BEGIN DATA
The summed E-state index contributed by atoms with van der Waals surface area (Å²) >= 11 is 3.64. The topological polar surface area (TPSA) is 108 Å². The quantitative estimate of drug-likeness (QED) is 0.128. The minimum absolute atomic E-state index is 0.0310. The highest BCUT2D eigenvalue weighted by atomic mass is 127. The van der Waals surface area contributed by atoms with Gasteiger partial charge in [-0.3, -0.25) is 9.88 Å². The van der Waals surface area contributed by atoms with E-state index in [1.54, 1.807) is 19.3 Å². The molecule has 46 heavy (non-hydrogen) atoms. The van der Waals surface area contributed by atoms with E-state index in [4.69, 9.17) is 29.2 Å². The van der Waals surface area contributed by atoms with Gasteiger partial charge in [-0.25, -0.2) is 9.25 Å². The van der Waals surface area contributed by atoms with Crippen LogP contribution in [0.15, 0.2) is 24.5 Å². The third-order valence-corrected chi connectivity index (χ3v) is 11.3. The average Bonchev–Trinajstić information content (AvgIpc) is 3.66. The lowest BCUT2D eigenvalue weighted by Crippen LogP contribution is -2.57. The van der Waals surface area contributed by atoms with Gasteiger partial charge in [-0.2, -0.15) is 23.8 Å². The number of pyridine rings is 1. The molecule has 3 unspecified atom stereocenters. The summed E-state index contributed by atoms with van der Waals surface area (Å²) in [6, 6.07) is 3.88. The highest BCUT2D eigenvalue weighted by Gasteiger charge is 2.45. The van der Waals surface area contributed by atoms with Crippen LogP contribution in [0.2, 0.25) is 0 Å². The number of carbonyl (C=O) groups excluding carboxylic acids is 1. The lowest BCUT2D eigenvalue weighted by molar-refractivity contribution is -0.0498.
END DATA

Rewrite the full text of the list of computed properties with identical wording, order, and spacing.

The summed E-state index contributed by atoms with van der Waals surface area (Å²) >= 11 is 3.64. The topological polar surface area (TPSA) is 108 Å². The quantitative estimate of drug-likeness (QED) is 0.128. The minimum absolute atomic E-state index is 0.0310. The highest BCUT2D eigenvalue weighted by atomic mass is 127. The van der Waals surface area contributed by atoms with Gasteiger partial charge in [-0.3, -0.25) is 9.88 Å². The van der Waals surface area contributed by atoms with E-state index in [1.54, 1.807) is 19.3 Å². The molecule has 46 heavy (non-hydrogen) atoms. The van der Waals surface area contributed by atoms with E-state index in [4.69, 9.17) is 29.2 Å². The van der Waals surface area contributed by atoms with Gasteiger partial charge in [-0.25, -0.2) is 9.25 Å². The van der Waals surface area contributed by atoms with Crippen LogP contribution in [0.15, 0.2) is 24.5 Å². The third-order valence-corrected chi connectivity index (χ3v) is 11.3. The average Bonchev–Trinajstić information content (AvgIpc) is 3.66. The lowest BCUT2D eigenvalue weighted by Crippen LogP contribution is -2.57. The van der Waals surface area contributed by atoms with Gasteiger partial charge in [-0.2, -0.15) is 23.8 Å². The number of pyridine rings is 1. The molecule has 3 unspecified atom stereocenters. The summed E-state index contributed by atoms with van der Waals surface area (Å²) in [6, 6.07) is 3.88. The highest BCUT2D eigenvalue weighted by Gasteiger charge is 2.45. The van der Waals surface area contributed by atoms with Crippen LogP contribution in [0.2, 0.25) is 0 Å². The number of carbonyl (C=O) groups excluding carboxylic acids is 1. The lowest BCUT2D eigenvalue weighted by molar-refractivity contribution is -0.0498.